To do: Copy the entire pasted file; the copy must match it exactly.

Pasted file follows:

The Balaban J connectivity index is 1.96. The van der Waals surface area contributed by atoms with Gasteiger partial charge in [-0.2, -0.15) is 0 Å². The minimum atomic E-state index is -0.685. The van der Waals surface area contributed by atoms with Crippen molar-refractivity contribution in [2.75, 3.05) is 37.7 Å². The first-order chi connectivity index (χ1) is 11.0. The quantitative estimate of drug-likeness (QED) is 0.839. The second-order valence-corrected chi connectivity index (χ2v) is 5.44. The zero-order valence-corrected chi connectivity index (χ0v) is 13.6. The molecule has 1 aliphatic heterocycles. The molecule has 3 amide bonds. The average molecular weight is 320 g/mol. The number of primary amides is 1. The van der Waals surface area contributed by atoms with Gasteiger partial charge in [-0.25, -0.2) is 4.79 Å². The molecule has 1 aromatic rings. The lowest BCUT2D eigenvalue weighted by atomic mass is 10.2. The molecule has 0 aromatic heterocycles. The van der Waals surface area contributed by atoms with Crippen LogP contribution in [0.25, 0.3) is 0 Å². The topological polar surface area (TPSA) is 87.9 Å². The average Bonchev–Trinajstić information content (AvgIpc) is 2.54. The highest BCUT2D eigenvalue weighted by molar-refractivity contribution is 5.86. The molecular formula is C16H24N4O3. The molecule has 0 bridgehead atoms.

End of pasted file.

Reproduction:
The Balaban J connectivity index is 1.96. The van der Waals surface area contributed by atoms with Gasteiger partial charge in [-0.2, -0.15) is 0 Å². The minimum atomic E-state index is -0.685. The van der Waals surface area contributed by atoms with Crippen molar-refractivity contribution in [2.75, 3.05) is 37.7 Å². The first-order chi connectivity index (χ1) is 11.0. The quantitative estimate of drug-likeness (QED) is 0.839. The second-order valence-corrected chi connectivity index (χ2v) is 5.44. The zero-order valence-corrected chi connectivity index (χ0v) is 13.6. The molecule has 1 aliphatic heterocycles. The molecule has 3 amide bonds. The average molecular weight is 320 g/mol. The number of primary amides is 1. The van der Waals surface area contributed by atoms with Gasteiger partial charge in [-0.25, -0.2) is 4.79 Å². The molecule has 1 aromatic rings. The lowest BCUT2D eigenvalue weighted by atomic mass is 10.2. The molecule has 0 aromatic heterocycles. The van der Waals surface area contributed by atoms with Crippen LogP contribution in [0.25, 0.3) is 0 Å². The topological polar surface area (TPSA) is 87.9 Å². The average Bonchev–Trinajstić information content (AvgIpc) is 2.54. The highest BCUT2D eigenvalue weighted by molar-refractivity contribution is 5.86. The molecular formula is C16H24N4O3. The molecule has 0 bridgehead atoms.